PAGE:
Leah Williamson 3 UN

Leah Williamson addresses UN on Syrian refugees


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Leah Williamson 3 UN
  • Arsenal and England defender Leah Williamson spoke at the United Nations' General Assembly in New York

  • Williamson was forced to miss the Women’s World Cup through injury and has been combining the recovery process with charitable work

  • World 11 defender shares her experiences after an August visit to the Za’atari refugee camp in Jordan

Arsenal and England defender Leah Williamson spoke at the United Nations’ General Assembly in New York on Tuesday about her recent visit to Za’atari in Jordan, the world’s largest Syrian refugee camp.

Williamson, a member of the 2022 FIFA FIFPRO Women’s World 11, was forced to miss the Women’s World Cup through injury and has been combining the recovery process with charitable work.

The 26-year-old made an impassioned plea at the summit to challenge gender stereotypes and level the playing field for girls around the world.

Williamson told Arsenal’s website: “Sport has the power to change lives – but it’s still not a level playing field for so many girls around the world. Football definitely changed my life. After visiting the Za’atari refugee camp, I’ve seen first-hand how our football programme, Coaching for Life, is helping the girls in the camp cope better with the challenges they face.

“Almost all women footballers will have a story about the challenges they faced taking up the game, but at least in countries like England and America we had a chance. In some countries, girls have social restrictions that limit their access to playing football and that has to change. Through The Arsenal Foundation’s work with Save the Children, we’ve shown in Za’atari how we can empower girls through sport, and how boys can play an active role with us on that journey.”

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Launched in 2018, Coaching for Life uses the power of football to build a sense of belonging and improve the physical, mental and emotional wellbeing of children and their families affected by the Syrian war. It has since made the significant breakthrough of having an equal number of girls and boys graduating from the programme.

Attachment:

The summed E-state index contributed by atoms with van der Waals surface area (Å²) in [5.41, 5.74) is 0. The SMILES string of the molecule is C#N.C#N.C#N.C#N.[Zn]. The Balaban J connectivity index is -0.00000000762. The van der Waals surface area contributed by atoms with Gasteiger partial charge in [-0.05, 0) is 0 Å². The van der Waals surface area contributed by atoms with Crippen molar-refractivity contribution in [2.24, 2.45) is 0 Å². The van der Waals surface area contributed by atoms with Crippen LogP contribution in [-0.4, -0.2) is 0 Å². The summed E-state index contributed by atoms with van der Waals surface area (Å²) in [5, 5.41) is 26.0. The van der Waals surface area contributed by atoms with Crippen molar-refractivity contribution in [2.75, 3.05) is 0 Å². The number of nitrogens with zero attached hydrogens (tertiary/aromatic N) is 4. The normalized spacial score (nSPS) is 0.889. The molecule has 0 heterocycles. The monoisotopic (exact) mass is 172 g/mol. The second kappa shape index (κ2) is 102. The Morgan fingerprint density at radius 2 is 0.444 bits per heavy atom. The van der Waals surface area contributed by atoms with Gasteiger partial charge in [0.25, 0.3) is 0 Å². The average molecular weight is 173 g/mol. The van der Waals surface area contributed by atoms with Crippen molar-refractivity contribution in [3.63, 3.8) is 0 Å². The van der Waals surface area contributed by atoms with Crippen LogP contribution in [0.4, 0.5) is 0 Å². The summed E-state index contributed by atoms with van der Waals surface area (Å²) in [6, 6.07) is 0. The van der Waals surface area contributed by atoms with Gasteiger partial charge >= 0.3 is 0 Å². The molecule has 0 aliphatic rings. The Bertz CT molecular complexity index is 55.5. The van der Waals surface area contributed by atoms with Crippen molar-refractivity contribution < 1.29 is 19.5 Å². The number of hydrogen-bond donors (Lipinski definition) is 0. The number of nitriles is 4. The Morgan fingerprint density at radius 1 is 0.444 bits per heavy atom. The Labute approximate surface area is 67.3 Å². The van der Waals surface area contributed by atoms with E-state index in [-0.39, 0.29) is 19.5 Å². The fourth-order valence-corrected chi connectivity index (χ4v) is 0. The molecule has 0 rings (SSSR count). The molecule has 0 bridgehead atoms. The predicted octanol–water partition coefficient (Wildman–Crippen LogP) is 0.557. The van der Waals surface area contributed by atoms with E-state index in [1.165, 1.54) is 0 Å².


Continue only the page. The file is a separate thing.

Williamson added: “At first, fathers in the camp were reluctant for their daughters to get involved – but then relented. They saw how their daughters became empowered. We are now moving towards a gender-transformative approach in the camp.

“This is key all around the world as well – to address deep-rooted stereotypes. We need to involve men and boys in the conversation about positive masculinity and the barriers women and girls face.”

Football for the Goals

FIFPRO and the United Nations last year announced an inspiring collaboration to pursue a range of social development objectives under the UN-led Football for the Goals initiative.

Football for the Goals is tapping the power of football to advance sustainability, equality, human rights and climate action by promoting actions and practices that support achieving the UN’s Sustainable Development Goals.

In joining the Football for the Goals initiative, FIFPRO has agreed to actively push to make the following commitments:

  • Advocate for and implement the UN’s sustainable development goals
  • Seek decent conditions for workers and economic growth
  • Take a human-rights based approach and counter discrimination
  • Promote equality and equity, including gender
  • Pursue impactful climate action

Playing Our Part: Managing Sustainable Player Impact

Many players want to get directly involved in work that extends beyond the pitch and generates positive impact on communities worldwide. Nevertheless, the landscape of challenges related to working on such initiatives is difficult to navigate for both current and retired players.

Playing Our Part (2)